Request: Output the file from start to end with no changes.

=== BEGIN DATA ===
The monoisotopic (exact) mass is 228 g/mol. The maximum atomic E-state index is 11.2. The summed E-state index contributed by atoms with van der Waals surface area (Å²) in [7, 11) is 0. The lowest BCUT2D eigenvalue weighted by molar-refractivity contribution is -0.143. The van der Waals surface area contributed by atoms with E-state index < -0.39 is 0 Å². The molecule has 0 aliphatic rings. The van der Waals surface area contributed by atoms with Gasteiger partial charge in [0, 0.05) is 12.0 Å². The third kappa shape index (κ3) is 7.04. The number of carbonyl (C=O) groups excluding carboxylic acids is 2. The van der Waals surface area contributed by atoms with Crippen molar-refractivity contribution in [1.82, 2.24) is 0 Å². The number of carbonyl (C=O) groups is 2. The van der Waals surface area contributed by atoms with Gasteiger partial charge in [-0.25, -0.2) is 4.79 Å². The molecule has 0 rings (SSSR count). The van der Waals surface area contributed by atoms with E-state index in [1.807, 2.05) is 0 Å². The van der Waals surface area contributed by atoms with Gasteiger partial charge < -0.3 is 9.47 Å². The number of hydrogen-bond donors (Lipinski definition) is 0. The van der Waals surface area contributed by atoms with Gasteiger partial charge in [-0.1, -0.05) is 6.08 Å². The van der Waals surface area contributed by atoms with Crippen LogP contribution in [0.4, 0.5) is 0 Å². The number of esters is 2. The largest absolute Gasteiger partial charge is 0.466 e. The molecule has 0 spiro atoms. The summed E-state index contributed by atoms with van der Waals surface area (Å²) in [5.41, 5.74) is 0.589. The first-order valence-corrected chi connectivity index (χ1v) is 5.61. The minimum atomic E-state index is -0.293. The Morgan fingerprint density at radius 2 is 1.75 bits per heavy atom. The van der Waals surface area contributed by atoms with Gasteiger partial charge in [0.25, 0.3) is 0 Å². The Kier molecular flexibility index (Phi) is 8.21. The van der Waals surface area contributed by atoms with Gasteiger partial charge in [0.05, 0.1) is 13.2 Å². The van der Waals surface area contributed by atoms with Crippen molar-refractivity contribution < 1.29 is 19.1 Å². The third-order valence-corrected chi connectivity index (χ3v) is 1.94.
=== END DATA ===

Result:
The monoisotopic (exact) mass is 228 g/mol. The maximum atomic E-state index is 11.2. The summed E-state index contributed by atoms with van der Waals surface area (Å²) in [7, 11) is 0. The lowest BCUT2D eigenvalue weighted by molar-refractivity contribution is -0.143. The van der Waals surface area contributed by atoms with E-state index < -0.39 is 0 Å². The molecule has 0 aliphatic rings. The van der Waals surface area contributed by atoms with Gasteiger partial charge in [0, 0.05) is 12.0 Å². The third kappa shape index (κ3) is 7.04. The number of carbonyl (C=O) groups excluding carboxylic acids is 2. The van der Waals surface area contributed by atoms with Crippen molar-refractivity contribution in [1.82, 2.24) is 0 Å². The number of carbonyl (C=O) groups is 2. The van der Waals surface area contributed by atoms with Gasteiger partial charge in [-0.25, -0.2) is 4.79 Å². The molecule has 0 rings (SSSR count). The van der Waals surface area contributed by atoms with E-state index in [1.807, 2.05) is 0 Å². The van der Waals surface area contributed by atoms with Gasteiger partial charge < -0.3 is 9.47 Å². The number of hydrogen-bond donors (Lipinski definition) is 0. The van der Waals surface area contributed by atoms with Gasteiger partial charge in [-0.1, -0.05) is 6.08 Å². The van der Waals surface area contributed by atoms with Crippen LogP contribution in [0.4, 0.5) is 0 Å². The number of esters is 2. The largest absolute Gasteiger partial charge is 0.466 e. The molecule has 0 spiro atoms. The summed E-state index contributed by atoms with van der Waals surface area (Å²) in [5.41, 5.74) is 0.589. The first-order valence-corrected chi connectivity index (χ1v) is 5.61. The minimum atomic E-state index is -0.293. The Morgan fingerprint density at radius 2 is 1.75 bits per heavy atom. The van der Waals surface area contributed by atoms with Gasteiger partial charge in [0.25, 0.3) is 0 Å². The Kier molecular flexibility index (Phi) is 8.21. The van der Waals surface area contributed by atoms with Gasteiger partial charge in [0.05, 0.1) is 13.2 Å². The van der Waals surface area contributed by atoms with Crippen molar-refractivity contribution < 1.29 is 19.1 Å². The third-order valence-corrected chi connectivity index (χ3v) is 1.94.